What Pat Haden did in his blind zeal to “protect” his precious new coach – “precious”, indeed, after the immediate prior hire in that position – was debatably admirable as an alum and questionable at best as an AD. But as a member of a committee who will be selecting teams to play for a National Championship? Unacceptable!
I mentioned the arrogance of Southern California and I recall that venerable institution hiring Lane Kiffin away from the University of Tennessee. USC must have seen a kindred spirit in Kiffin as exhibited by his incessantly offensive comments to and about the Southeastern Conference and its legion of highly successful coaches. Kiffin was arrogance personified!
A little logic here: two things equal to the same thing are equal to each other. Hence, quod erat demonstrando (QED)!
In later utterances Haden claimed that he was “just a bystander” which he assumed would be an adequate absolution. But that was not even a mildly adequate mea culpa.
What is needed as remedy has been called for by Dan Wolken in Saturday’s USA Today – “Haden should resign from the Playoff committee.” And I wholeheartedly agree! It is more than a question of optics. It is a question of integrity and impartiality. And as Wolken adds, “An athletics director running down to argue penalties and making a spectacle of himself on national television does not exactly scream impartiality and level-headedness…Athletics directors are supposed to be out of sight, out of mind during games. Some are more demonstrative than others. But they all know they have to keep their control.”
Hence, I echo Wolken’s call for Haden’s resignation, and further endorse Wolken’s position that, “If he refuses, CFP executive director Bill Hancock should nudge him in that direction. And if Hancock doesn’t want to go down that road, the 10 commissioners of the Football Bowl Subdivision conferences should intervene and demand a change.”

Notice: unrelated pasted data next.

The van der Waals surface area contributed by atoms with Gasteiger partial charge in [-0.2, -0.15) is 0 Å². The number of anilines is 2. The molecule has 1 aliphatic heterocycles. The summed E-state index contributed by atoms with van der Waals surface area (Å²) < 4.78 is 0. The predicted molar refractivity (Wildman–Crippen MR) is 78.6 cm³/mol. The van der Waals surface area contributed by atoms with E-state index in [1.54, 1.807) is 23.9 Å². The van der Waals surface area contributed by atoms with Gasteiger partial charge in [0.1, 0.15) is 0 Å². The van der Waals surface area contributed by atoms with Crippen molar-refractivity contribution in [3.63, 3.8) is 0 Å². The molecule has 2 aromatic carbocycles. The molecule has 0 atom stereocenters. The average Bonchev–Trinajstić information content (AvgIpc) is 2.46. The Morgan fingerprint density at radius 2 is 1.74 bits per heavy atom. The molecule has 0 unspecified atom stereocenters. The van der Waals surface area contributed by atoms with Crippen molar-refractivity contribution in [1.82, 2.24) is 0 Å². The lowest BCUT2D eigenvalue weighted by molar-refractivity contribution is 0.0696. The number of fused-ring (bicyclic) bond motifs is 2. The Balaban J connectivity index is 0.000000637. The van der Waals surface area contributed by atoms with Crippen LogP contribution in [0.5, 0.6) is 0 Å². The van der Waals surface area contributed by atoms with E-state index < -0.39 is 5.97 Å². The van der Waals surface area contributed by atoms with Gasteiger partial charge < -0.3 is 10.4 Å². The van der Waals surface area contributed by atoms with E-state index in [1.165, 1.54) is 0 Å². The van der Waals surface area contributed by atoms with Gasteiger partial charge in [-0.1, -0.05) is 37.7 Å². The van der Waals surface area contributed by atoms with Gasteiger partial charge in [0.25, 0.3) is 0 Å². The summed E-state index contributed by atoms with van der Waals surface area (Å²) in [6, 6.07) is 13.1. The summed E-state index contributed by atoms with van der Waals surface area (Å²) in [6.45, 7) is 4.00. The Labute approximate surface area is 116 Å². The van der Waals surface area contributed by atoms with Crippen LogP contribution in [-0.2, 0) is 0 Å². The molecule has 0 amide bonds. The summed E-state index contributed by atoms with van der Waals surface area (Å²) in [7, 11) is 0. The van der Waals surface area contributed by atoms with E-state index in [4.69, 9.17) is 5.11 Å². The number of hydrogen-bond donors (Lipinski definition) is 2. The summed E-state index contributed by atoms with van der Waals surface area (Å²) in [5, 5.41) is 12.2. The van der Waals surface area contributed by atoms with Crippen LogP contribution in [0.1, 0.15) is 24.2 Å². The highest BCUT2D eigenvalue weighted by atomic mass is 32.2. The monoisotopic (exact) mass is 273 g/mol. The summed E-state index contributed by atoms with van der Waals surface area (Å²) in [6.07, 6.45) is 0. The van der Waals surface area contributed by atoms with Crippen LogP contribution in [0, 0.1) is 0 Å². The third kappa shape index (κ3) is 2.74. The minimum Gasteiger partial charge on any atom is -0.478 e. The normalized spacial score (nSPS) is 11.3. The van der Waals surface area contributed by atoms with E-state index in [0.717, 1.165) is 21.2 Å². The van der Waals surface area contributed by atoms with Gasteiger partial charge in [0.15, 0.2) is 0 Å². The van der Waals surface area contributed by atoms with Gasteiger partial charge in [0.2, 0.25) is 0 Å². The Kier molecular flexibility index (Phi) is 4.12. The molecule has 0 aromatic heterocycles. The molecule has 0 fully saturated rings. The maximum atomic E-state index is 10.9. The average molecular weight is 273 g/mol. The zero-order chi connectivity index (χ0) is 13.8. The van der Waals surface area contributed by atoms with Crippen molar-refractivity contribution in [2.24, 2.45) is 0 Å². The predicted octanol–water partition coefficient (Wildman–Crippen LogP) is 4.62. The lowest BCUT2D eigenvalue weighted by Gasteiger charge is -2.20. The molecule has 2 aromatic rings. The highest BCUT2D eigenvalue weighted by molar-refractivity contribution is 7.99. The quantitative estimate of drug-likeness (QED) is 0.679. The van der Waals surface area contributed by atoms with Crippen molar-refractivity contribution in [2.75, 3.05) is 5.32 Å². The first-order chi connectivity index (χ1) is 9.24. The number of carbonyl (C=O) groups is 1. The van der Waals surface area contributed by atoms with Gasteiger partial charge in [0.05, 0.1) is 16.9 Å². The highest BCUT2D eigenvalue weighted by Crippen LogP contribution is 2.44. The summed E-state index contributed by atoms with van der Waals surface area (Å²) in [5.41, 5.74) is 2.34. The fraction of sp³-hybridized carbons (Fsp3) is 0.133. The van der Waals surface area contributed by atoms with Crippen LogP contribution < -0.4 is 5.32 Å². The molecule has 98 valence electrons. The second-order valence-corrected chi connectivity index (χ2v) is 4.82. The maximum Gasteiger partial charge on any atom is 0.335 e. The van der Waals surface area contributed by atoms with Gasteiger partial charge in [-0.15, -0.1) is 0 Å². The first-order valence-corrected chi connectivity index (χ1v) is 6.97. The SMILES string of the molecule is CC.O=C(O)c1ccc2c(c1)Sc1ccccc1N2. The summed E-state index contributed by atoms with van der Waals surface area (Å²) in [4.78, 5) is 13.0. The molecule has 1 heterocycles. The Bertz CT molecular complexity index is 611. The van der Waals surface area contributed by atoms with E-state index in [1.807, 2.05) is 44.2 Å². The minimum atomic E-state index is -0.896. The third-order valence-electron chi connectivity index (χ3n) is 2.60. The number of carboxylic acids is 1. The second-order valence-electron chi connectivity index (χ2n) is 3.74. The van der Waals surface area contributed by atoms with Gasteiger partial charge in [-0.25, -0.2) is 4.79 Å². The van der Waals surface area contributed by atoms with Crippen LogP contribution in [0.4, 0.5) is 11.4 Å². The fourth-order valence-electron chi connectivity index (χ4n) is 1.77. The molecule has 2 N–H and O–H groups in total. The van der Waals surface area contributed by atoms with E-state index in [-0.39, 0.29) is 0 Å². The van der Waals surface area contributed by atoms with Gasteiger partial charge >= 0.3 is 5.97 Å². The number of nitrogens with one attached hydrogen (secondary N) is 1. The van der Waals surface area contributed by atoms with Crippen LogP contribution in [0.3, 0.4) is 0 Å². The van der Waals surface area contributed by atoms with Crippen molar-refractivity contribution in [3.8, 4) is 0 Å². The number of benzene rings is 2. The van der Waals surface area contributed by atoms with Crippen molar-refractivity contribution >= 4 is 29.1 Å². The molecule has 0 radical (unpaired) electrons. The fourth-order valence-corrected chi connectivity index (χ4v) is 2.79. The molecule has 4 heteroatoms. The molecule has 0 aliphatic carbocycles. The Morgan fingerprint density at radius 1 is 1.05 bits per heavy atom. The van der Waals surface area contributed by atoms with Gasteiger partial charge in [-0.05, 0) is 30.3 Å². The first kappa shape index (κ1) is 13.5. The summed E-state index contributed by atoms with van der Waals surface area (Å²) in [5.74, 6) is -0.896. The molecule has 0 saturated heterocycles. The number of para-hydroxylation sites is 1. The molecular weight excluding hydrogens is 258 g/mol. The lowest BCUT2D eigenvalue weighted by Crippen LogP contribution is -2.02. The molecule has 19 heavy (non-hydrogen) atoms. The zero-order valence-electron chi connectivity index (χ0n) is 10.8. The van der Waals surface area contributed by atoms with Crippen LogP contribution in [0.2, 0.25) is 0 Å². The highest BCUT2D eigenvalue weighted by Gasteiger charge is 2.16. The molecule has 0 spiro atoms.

Let me pose one final query: Do many people remember what bowl game in 1978 Woody Hayes punched a player on the opposing team and as a result lost his job? Precious few, I’ll wager. It was the Gator Bowl and the Clemson player Woody hit was Charlie Bauman. We recall it as the “Woody Bowl” in many instances.
The analogy holds in my perspective.
Outside of the immediate game participants and spectators, I believe that this game will be forever remembered as Pat Haden’s swansong to the CFP Selection Committee.
But if it is not his swansong and he does not voluntarily resign I would submit that the integrity of the committee has been severely, if not irreparably, tainted. Regardless of the Committee members’ “recusal” policy, whenever questions of a Pac-12 team or of Southern Cal is in the conversation the integrity of Pat Haden’s impartiality will always be suspect.
The truly sad fact is that USC will probably not even blink an eyelash. Arrogance has a blinding form of self-absolution – and Haden can take solace in the words of the USC Fight Song – “Our Alma Mater dear, looks up to you/ Fight On and win for ol’ SC!”
“Looks up to you” indeed!
Dr. Arthur Ogden is Chair of Sports Management at the United States Sports Academy. He has worked in higher education for more than four decades. He has served as a college dean, vice-president, president, football coach, and athletic director. He is a published author and poet and writes a weekly column on issues facing America. He has also served on NCAA committees and on the All-American Football Selection Committee.